Archive for the ‘9-11’ Category


Scott Shane. Objective Troy: A Terrorist, a President, and the Rise of the Drone.  New York, New York: Tim Duggan Books, September 15th, 2015. 416 pp.

This book tells the story of radical Islamists imam Anwar al-Awlaki and the US government war against him in the backdrop of the larger issue of President Obama’s war on terror using drones for targeted killing of Al Qaeda members.  The author Scott Shane is a New York Times reporter who specializes in issues of national security.  Shane does a masterful job in his research for this book and his work really shows.  I don’t think there’s any other book length treatment that is as detailed concerning al-Awlaki like this book thus far.  Other than passing news headlines most American don’t really know about al-Awlaki and the shadowy war the US pursued against him.  The subject of this book is already interesting enough to be picked up and read.


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Purchase: Amazon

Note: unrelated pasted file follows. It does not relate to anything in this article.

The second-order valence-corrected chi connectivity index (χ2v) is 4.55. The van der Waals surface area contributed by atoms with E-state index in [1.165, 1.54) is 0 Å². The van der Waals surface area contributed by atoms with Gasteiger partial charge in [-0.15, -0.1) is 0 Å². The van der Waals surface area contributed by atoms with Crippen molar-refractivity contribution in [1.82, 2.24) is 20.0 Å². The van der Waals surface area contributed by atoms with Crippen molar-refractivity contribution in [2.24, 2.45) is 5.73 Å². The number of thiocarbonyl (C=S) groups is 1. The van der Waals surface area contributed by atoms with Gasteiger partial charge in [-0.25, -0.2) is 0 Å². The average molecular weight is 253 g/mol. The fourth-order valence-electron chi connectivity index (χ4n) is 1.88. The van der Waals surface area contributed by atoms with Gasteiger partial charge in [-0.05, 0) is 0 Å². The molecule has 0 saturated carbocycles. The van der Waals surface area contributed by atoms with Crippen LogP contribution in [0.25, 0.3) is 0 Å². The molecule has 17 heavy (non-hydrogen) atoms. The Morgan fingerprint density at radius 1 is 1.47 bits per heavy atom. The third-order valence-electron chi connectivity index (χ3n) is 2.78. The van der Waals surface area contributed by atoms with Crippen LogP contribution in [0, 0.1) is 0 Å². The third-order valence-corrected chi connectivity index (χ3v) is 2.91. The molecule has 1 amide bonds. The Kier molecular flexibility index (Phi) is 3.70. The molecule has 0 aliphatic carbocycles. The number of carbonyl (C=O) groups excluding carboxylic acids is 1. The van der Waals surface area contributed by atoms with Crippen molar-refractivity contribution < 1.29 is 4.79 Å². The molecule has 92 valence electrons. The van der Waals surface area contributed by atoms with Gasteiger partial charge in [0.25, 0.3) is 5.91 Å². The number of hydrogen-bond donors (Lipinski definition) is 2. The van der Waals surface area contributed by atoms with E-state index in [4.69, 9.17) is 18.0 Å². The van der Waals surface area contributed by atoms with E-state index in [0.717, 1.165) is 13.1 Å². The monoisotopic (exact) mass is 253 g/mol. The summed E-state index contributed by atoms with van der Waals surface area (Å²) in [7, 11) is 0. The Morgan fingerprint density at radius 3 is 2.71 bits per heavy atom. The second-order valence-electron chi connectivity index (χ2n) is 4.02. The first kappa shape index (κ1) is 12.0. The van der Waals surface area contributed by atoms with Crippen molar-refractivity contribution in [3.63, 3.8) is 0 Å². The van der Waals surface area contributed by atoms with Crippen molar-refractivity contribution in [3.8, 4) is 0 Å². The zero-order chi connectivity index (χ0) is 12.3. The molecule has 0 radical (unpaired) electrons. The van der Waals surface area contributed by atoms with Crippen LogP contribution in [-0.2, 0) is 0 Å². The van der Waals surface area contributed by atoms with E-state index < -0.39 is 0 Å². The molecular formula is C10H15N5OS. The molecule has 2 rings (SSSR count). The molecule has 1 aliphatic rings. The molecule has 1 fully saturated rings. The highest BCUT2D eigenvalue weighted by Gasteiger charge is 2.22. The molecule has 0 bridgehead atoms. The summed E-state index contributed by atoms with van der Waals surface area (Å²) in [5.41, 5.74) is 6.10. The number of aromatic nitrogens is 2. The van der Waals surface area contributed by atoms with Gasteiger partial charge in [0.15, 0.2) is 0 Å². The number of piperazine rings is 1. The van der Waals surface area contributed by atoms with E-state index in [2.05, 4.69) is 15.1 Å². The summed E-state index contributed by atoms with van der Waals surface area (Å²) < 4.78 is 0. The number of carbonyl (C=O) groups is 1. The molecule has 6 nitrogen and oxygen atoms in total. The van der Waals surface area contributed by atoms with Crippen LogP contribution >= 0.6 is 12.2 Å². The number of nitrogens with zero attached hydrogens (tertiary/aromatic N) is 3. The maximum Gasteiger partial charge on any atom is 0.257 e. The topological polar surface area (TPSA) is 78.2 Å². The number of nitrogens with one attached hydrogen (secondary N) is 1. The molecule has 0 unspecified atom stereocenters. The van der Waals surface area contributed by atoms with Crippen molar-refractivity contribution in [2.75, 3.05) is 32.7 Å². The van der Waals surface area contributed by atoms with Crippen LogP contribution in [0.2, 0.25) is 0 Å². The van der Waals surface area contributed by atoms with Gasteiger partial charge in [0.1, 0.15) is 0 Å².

2012 will be remembered as the year of Navy SEALs autobiogrpahies. In January there was “American Sniper,” the story of Chris Kyle who is America’s sniper with the most confirmed kill in military history. Then there is “Seal of God” about a West Coast SEAL who became a Christian. But no SEAL autobiography has been able to generate so much interests and controversy in a short amount of time as this book, the story from one of the SEALs in DEVGRU (more better known with it’s old name, SEAL TEAM 6) that was involved in the Operation to get Osama Bin Laden. There’s no need to rehearse every detail of that controversy (which is still ongoing and brewing) and surely by writing this book the author has taken a lot of risks. Even as I read other reviews, there is no doubt controversies continues even with how people read and appreciated it (or not appreciate it). I thought some of the reviews of the book tells more about the reviewer’s background and values more than the book itself–no doubt my review will reflect a bit of who I am too, but I hope this review will also cause us to reflect more deeply about the last decade of warfare since 9/11, and about our society/culture and perhaps also the question of God and faith too even if you disagree with me.